Tag Archives: health

Why BJP Wants Meat Banned in Mathura

The BJP is imposing harmful dietary restrictions and refusing to accept that more Indians want to consume meat, fish and eggs for their nutritional benefits.

Representational use only


In 1902, the prolific British writer HG Wells delivered a philosophical speech titled “The Discovery of the Future” at the Royal Institution in London. Wells is often remembered for his “predictions”, for example, the approximate date when the second world war would begin. In this speech, he envisioned something else with equally significant ramifications—the collapse of the capitalist system. Wells also anticipated that a world of peace and plenty would follow in its wake.

What if someone, following Wells example, attempts a similar extrapolation for India? If anybody could foresee such things, what would they find lies ahead for the “biggest democracy” in the world?

In the absence of Wells, perhaps present-day events can be a map or guide to the future. For example, during recent Janamashtmi celebrations, Uttar Pradesh, Chief Minister Yogi Adityanath announced that his government would ban meat and liquor in Mathura city. He said the meat-sellers and liquor dealers of the area could switch to selling milk. According to his government, a meat and liquor ban would help combine “modern technology” with the cultural and spiritual heritage of the region.

( Read the full article here)

A Women’s Charter for Delhi Elections: Women against Sexual Violence and State Repression

Guest Post by Women Against Sexual Violence and State Repression

The elections in Delhi are approaching.

Violence, as well as discrimination against women, and sheer denial of women’s dignity and rights, has been a huge concern for Delhi’s citizens.

This is the time when women are looking towards the political parties, to see what place women’s rights and freedoms have on their agenda.

We are disturbed to see that while most parties pay lip service to the cause of women’s rights, they blithely field candidates accused of violence against women, and they play to the patriarchal gallery on a range of issues, ignoring the voices of the women’s movement.

We, the undersigned would like to put the following concerns on the agenda of the Delhi elections, and we ask the political parties contesting Delhi elections to respond to them with urgency and seriousness. We appeal to all women voters to place this charter before every candidate and every party campaigner, and ask them for a clear position on each of its points.

1. We are alarmed at the spiralling of communal violence towards the Delhi elections. We are shocked that, instead of nabbing those who are fuelling the violence in a planned way, the Delhi Police has instead beaten up and brutalised innocent women in Trilokpuri. Above all, we are appalled at the attempts to justify communal, caste, racial or homophobic/transphobic violence in the name of ‘protecting women’. We assert that women are invariably rendered most unsafe by such violence. We seek a commitment that no party will promote leaders – either as candidates or as campaigners – who are accused of stoking violence against women, as well as communal, caste, racial or homophobic/transphobic violence. Specifically, we do not want the notorious 1984 duo Jagdish Tytler and Sajjan Kumar, we do not want to see Gugan Singh (who made communal speeches in Bawana) or Sunil Vaidya (who incited riots at Trilokpuri), or Somnath Bharti (charge-sheeted for racist and anti-women violence at Khirki) to be candidates or campaigners. Continue reading A Women’s Charter for Delhi Elections: Women against Sexual Violence and State Repression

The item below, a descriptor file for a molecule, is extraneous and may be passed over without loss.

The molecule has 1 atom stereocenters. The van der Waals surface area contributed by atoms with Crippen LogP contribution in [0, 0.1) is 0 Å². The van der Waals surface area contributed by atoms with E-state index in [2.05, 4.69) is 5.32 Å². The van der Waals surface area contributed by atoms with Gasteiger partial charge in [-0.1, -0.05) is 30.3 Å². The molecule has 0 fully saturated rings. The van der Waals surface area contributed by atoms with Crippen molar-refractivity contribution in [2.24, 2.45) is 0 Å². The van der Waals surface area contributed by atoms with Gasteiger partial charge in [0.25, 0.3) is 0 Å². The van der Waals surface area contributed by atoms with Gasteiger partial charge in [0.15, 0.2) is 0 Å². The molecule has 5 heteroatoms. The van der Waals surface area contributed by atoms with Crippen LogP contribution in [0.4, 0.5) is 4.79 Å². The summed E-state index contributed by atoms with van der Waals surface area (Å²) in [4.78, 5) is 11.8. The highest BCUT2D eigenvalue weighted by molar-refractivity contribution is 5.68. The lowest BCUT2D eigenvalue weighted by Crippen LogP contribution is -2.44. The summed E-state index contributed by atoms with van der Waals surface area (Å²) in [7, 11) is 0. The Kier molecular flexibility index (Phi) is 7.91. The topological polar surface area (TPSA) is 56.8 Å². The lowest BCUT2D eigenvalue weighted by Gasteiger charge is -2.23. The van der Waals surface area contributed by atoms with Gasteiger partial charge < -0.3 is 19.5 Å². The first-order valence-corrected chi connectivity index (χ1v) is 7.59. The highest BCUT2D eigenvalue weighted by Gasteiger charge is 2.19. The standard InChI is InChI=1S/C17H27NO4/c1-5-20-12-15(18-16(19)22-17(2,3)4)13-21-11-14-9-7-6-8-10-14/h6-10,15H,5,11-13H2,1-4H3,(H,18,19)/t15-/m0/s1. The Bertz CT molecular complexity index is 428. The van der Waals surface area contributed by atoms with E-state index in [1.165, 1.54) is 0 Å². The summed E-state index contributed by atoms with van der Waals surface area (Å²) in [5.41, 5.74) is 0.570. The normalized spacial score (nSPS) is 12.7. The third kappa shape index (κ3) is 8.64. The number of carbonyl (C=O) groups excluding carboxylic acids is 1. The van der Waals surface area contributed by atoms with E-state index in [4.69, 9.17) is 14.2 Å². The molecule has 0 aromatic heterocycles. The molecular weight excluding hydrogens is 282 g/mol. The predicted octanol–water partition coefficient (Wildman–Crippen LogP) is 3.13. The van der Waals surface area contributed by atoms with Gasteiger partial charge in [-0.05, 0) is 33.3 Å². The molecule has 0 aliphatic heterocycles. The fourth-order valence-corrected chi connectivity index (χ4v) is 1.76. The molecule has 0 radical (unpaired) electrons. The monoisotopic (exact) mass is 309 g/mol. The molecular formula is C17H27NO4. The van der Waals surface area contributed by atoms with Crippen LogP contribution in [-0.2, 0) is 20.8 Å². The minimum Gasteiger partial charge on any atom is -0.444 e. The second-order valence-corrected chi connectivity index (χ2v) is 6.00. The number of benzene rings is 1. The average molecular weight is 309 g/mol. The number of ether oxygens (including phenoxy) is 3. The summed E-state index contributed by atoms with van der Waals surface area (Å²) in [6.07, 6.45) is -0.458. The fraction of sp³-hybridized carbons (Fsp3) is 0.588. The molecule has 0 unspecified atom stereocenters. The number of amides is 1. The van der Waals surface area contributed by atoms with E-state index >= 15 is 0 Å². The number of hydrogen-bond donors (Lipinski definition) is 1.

Disability and the City Part III

Bed pan stories

“Yet in the different voice of women lies the truth of an ethic of care, the tie between relationship and responsibility, and the origins of aggression in the failure of connection.”- Carol Gilligan.

This piece will stray away from, but not abandon, the discussion about navigating public space with reduced mobility. This time let’s take a little peek into private spaces (ok, let me admit it now:  this sounds more fun than it is!J)

After the initial shock and pain of this injury has worn off,  the first thing that hit me is how dependant I am on others for the most basic things. The excretory system takes on a whole new dimension. Mundane things like shitting and pissing become a chore.  When loved ones stick a bed pan under you and clean you up after, one is forced to break personal boundaries with those people or realize that the boundaries don’t actually exist.

While admitted at the general ward at the AIIMS Trauma Centre, the class pyramid could be seen and felt. I was at the very top. But class wasn’t the only difference between me and the other patients. With one exception, almost everybody else I could see around me were men. All of these men were being taken care of by women, presumably their mothers or wives. While in the hospital, I had four friends, (two men, two women) taking turns as my primary caregivers. Every time the curtain was pulled shut so I could pee, any one of them could have come out to empty the bed pan. The four friends told me that the fellow patients and their attendants would joke with them when they were leaving saying ‘duty over??!!’. No one could figure us out: not the hospital employees, not the patients, and definitely not the other caregivers. Not only was there the eternal mystery of what relationships exist between these people and me, but also a mild scandal when men walk out with my bed pan.

Continue reading Disability and the City Part III